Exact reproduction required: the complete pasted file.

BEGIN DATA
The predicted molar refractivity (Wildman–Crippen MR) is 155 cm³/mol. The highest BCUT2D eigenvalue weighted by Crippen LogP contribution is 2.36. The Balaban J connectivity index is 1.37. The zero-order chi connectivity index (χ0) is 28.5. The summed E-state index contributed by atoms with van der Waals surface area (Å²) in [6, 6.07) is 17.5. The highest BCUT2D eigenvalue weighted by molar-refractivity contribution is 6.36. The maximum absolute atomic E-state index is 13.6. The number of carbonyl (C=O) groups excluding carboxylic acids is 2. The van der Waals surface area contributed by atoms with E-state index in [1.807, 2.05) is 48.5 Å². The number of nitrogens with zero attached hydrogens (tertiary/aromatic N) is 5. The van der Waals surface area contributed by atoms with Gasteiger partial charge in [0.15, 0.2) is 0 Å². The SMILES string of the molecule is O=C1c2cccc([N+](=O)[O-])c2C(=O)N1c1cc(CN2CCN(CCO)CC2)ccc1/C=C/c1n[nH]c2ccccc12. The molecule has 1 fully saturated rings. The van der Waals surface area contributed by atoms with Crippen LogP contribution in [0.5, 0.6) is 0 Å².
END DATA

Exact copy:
The predicted molar refractivity (Wildman–Crippen MR) is 155 cm³/mol. The highest BCUT2D eigenvalue weighted by Crippen LogP contribution is 2.36. The Balaban J connectivity index is 1.37. The zero-order chi connectivity index (χ0) is 28.5. The summed E-state index contributed by atoms with van der Waals surface area (Å²) in [6, 6.07) is 17.5. The highest BCUT2D eigenvalue weighted by molar-refractivity contribution is 6.36. The maximum absolute atomic E-state index is 13.6. The number of carbonyl (C=O) groups excluding carboxylic acids is 2. The van der Waals surface area contributed by atoms with E-state index in [1.807, 2.05) is 48.5 Å². The number of nitrogens with zero attached hydrogens (tertiary/aromatic N) is 5. The van der Waals surface area contributed by atoms with Gasteiger partial charge in [0.15, 0.2) is 0 Å². The SMILES string of the molecule is O=C1c2cccc([N+](=O)[O-])c2C(=O)N1c1cc(CN2CCN(CCO)CC2)ccc1/C=C/c1n[nH]c2ccccc12. The molecule has 1 fully saturated rings. The van der Waals surface area contributed by atoms with Crippen LogP contribution in [0.5, 0.6) is 0 Å².